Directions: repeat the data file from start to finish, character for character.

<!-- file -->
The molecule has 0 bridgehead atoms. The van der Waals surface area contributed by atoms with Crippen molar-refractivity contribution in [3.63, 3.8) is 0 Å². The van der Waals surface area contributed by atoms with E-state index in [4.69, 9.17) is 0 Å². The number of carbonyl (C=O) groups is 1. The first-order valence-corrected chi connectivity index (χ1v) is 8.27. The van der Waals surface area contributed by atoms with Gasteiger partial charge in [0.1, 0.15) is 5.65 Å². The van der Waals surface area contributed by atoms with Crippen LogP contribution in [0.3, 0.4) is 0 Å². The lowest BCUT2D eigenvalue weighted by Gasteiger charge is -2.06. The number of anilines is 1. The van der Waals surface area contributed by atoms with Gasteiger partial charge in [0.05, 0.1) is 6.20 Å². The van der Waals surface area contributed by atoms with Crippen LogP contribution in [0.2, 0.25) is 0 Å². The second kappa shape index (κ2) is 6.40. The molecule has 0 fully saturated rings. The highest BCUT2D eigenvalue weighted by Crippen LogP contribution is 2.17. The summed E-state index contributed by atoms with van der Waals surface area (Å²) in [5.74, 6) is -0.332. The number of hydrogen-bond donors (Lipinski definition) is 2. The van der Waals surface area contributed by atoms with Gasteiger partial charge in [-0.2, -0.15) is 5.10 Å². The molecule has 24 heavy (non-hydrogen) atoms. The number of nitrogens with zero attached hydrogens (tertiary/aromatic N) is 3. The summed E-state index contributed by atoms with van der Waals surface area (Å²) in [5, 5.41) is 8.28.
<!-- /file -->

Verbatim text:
The molecule has 0 bridgehead atoms. The van der Waals surface area contributed by atoms with Crippen molar-refractivity contribution in [3.63, 3.8) is 0 Å². The van der Waals surface area contributed by atoms with E-state index in [4.69, 9.17) is 0 Å². The number of carbonyl (C=O) groups is 1. The first-order valence-corrected chi connectivity index (χ1v) is 8.27. The van der Waals surface area contributed by atoms with Gasteiger partial charge in [0.1, 0.15) is 5.65 Å². The van der Waals surface area contributed by atoms with Crippen LogP contribution in [0.3, 0.4) is 0 Å². The lowest BCUT2D eigenvalue weighted by Gasteiger charge is -2.06. The number of anilines is 1. The van der Waals surface area contributed by atoms with Gasteiger partial charge in [0.05, 0.1) is 6.20 Å². The van der Waals surface area contributed by atoms with Crippen LogP contribution in [0.2, 0.25) is 0 Å². The second kappa shape index (κ2) is 6.40. The molecule has 0 fully saturated rings. The highest BCUT2D eigenvalue weighted by Crippen LogP contribution is 2.17. The summed E-state index contributed by atoms with van der Waals surface area (Å²) in [5.74, 6) is -0.332. The number of hydrogen-bond donors (Lipinski definition) is 2. The van der Waals surface area contributed by atoms with Gasteiger partial charge in [-0.2, -0.15) is 5.10 Å². The molecule has 24 heavy (non-hydrogen) atoms. The number of nitrogens with zero attached hydrogens (tertiary/aromatic N) is 3. The summed E-state index contributed by atoms with van der Waals surface area (Å²) in [5, 5.41) is 8.28.